EGYPT: Documentary ignites Egyptian sensitivities to Israel

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By telling her mother’s unorthodox story on film, Egyptian director Nadia Kamel has recently embarked on an exceptionally controversial endeavor that brought into question the taboos shaping the Arab perception of Israelis and dug deeper into the animosity between the Arab world and the Jewish state.

Delving into sensitive political and emotional terrain, Kamel documented the story of Mary Rosenthal, an Italian of a Jewish decent who converted to Islam and married an Egyptian Muslim more than five decades ago. Like her husband, Rosenthal joined the ranks of the Egyptian communist opposition. This conviction forced her to sever ties with her Jewish relations who had settled in Israel, a state the Arab left condemned as a seat of imperialism. But the familial split never felt right, and 60 years later Rosenthal decided to end the estrangement and visited her Israeli cousins.


In “Salata Baladi” or “Home Salad,” Kamel follows the footsteps of her 77-year-old mother across Egypt, Italy and Israel over the course of six years. But, like so many things between Arabs and Jews, the film became more controversial than one woman’s journey to back to her roots. The Egyptian press was inflamed, and many critics dismissed the movie as a call to normalize relations with the Jewish state, an apologist narrative to downplay Israeli aggression. Kamel’s membership in the filmmaker’s union was suspended.

‘What I did is not normalizing with the state of Israel; I visited my family and made a film about the Egyptian identity…. This does not mean I condone the Israeli policies,” said Kamel.

‘My support to the Palestinian cause has not changed,’ contended Kamel. ‘I do not believe in boycotting human beings. As a rule, I don’t boycott Israeli individuals, but I do boycott business with Israeli institutions.”

Egypt was the first Arab country to sign a peace treaty with Israel in 1979. Although the agreement called for normal political and economic relations, most Egyptians never reconciled making peace with the enemy of the Arab world.

Since it opened in August 2007, the documentary has been screened at local festivals and cultural and educational centers to limited spectators and also in several Arab, European and American cities

The movie won two prizes at India’s Mumbai Festival earlier this year and another prize at the San Francisco Arab Film festival last year.


Besides Rosenthal, the 110-minute documentary revolves around Nabil, Kamel’s little nephew whose mixed origins serve as the best manifestation of the documentary’s title. Born to an Egyptian mother and a Palestinian father, Nabil remains torn between multiple identities. However, none of those identities ensured him a passport. Belonging to no internationally acknowledged state, Nabil cannot be treated as a normal citizen anywhere in the world. Even the laws of his mother’s home country do not allow him to inherit Egyptian nationality. Yet his identity crisis is exacerbated when he finds out from his grandmother that his bloodline includes Jews.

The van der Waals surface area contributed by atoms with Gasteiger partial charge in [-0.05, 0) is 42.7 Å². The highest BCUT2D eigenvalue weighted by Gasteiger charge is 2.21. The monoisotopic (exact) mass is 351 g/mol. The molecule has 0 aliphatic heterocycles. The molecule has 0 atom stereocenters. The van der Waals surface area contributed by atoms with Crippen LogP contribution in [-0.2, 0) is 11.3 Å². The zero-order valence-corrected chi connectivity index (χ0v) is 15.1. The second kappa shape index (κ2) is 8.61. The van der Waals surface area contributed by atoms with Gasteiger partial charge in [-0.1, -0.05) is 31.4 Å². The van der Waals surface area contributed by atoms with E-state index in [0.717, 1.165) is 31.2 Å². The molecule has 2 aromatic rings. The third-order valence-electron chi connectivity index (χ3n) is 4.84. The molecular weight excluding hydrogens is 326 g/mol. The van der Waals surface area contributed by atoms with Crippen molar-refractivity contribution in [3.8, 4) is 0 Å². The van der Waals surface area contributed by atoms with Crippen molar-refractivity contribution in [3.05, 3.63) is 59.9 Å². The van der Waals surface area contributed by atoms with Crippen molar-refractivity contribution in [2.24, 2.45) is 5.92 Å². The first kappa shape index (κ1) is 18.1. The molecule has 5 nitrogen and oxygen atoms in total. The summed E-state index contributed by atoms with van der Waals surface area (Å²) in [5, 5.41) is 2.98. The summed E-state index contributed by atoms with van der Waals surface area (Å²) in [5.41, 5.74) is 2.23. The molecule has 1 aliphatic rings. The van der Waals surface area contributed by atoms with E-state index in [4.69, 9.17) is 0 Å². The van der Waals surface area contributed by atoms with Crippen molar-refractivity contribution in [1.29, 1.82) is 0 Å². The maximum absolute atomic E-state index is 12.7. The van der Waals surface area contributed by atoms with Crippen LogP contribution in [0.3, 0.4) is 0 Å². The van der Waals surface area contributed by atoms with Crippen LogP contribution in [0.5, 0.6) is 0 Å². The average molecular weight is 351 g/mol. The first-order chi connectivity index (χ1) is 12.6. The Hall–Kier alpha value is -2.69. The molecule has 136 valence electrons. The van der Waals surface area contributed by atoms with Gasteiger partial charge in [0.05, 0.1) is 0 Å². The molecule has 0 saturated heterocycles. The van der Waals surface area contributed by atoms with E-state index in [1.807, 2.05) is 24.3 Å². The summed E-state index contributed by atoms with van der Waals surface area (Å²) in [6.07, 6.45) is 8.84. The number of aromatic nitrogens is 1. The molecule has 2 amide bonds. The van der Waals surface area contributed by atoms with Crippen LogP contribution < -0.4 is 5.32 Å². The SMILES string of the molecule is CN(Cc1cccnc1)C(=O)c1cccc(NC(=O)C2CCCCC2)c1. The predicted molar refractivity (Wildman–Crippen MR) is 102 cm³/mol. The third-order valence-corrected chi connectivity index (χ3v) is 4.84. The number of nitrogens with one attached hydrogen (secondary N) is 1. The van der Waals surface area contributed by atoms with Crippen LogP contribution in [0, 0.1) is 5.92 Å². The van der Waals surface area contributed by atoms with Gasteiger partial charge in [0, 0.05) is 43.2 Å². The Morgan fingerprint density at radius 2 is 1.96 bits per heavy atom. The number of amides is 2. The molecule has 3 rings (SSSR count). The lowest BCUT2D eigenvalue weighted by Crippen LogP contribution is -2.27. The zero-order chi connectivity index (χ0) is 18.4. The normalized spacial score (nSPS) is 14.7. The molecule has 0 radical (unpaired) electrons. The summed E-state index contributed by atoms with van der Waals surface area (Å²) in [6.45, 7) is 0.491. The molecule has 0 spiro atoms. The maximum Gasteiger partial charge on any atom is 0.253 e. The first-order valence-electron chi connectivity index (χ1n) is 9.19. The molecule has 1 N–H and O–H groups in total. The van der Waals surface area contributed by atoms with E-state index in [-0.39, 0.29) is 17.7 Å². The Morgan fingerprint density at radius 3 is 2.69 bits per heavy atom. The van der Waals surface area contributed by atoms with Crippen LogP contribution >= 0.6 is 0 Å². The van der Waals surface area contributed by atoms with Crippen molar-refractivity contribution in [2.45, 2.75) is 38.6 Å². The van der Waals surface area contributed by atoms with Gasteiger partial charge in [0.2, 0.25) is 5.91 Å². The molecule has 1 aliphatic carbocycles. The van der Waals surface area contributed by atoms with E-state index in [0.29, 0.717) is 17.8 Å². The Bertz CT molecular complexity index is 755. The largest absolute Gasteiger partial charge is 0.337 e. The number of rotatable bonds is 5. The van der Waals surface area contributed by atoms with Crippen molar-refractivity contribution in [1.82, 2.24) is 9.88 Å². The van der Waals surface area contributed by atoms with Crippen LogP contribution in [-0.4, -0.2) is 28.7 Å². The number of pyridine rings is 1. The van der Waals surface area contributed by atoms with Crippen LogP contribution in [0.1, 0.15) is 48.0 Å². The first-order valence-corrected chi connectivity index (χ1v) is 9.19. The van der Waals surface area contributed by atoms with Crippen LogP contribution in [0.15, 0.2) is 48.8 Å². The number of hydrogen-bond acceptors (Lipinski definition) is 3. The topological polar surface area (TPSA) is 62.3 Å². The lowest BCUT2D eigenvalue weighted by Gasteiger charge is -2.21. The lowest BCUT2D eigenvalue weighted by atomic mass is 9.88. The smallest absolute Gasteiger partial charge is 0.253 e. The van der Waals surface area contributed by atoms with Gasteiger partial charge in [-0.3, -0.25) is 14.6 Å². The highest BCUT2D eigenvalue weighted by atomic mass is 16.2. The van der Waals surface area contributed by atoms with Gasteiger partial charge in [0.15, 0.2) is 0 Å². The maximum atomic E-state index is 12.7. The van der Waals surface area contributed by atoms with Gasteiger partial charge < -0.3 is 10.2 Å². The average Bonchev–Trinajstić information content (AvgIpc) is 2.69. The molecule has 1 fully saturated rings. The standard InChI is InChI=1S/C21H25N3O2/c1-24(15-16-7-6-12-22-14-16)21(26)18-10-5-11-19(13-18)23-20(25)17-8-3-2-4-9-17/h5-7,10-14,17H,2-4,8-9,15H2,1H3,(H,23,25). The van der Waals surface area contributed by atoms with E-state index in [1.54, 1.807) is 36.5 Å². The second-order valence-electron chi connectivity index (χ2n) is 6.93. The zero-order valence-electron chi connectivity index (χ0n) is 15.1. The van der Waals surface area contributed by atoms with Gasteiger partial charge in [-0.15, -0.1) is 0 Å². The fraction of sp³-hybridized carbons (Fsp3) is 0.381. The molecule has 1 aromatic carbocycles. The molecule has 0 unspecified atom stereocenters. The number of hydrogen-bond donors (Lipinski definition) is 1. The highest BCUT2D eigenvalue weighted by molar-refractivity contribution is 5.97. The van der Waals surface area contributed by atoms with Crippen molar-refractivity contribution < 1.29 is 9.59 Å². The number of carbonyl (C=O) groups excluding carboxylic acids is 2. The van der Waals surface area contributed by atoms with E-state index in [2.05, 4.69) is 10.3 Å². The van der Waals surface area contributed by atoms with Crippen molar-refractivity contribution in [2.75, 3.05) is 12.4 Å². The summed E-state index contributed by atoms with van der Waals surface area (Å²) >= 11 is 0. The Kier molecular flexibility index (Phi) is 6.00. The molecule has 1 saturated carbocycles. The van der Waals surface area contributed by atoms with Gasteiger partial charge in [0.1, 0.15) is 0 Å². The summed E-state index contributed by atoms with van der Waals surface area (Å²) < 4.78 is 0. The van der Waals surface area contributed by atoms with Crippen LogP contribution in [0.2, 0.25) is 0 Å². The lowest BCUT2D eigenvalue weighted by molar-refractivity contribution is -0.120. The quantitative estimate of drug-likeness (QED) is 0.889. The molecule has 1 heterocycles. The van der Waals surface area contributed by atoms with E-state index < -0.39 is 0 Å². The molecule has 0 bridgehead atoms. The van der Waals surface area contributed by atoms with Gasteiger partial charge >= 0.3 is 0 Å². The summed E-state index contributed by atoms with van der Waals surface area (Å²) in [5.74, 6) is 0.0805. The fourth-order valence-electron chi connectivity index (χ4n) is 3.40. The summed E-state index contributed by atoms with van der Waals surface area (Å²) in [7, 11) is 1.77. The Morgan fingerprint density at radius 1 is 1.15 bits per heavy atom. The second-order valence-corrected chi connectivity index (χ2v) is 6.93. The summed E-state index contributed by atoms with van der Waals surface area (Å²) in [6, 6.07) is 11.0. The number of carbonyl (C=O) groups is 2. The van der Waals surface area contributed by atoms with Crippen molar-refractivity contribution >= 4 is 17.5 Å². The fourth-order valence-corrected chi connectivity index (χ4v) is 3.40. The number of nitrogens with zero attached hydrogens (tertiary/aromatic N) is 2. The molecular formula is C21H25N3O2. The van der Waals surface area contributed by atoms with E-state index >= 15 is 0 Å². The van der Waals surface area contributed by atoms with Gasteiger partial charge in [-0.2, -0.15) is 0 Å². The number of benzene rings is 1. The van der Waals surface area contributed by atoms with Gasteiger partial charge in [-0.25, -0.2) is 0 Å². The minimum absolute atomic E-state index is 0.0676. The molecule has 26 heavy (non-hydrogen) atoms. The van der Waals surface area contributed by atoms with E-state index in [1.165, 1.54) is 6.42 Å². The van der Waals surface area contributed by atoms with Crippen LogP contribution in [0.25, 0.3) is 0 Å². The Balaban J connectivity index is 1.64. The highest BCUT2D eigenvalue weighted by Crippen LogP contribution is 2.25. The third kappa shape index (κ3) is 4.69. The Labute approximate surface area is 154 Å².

Through the ethnic mosaic that her mother and nephew demonstrate, Kamel said she sought to expose the Egyptian racism bred by the national anti-imperial climate of the 1950s.

“I am telling my family’s story because they suffered a lot of injustice. I am showing all forms of persecution whether against the Jews of my family, the Palestinians or the Italians,” added Kamel who has pursued a career as an assistant director to Egypt’s best known moviemakers for more than a decade.

Kamel took her viewers on a journey to Italy, where she listened to the story of her uncle, who was driven out of Egypt along with a large European community after the military coup d’etat in 1952.

‘Colonialism is based on discrimination, by definition, but in Egypt we ended up responding to it with another form of discrimination,’ Kamel argued. ‘Egyptian Jews or Egyptians with European origins started to be considered non-Egyptians, mainly by the national government in the beginning, but this triggered a process of sorting people according to religious and ethnic criteria.”

In the meantime, Kamel highlighted Gamal Abdel Nasser’s intimidation of Egyptian Jewry in the 1950s and 1960s. While in Israel, Kamel recorded the memories of her mother’s cousins in Egypt. Looking back on their old days in Cairo, Kamel’s relatives voiced mixed feelings. They bragged about their Egyptian roots and stressed their attachment to Egyptian art and music, but recounted how they were intimidated by the political regime.


Kamel’s take on the issue has deviated by and large from the stereotypical portrayal of Israelis in the Arab media. By depicting the warm welcome that her family received in Tel Aviv and the intimate interactions they had with their Israeli relatives, some of whom had fought against the Palestinians in 1948, Kamel’s documentary hit a sensitive nerve in a region where long wars with Israel still constitute an integral part of the people’s collective memory.

‘In most Egyptian films so far, Israelis are portrayed as materialistic and essentially corrupt individuals,” said Kamel. ‘For me this is nonsense. When you stereotype others, you have stereotyped yourself.’

Noha El-Hennawy in Cairo

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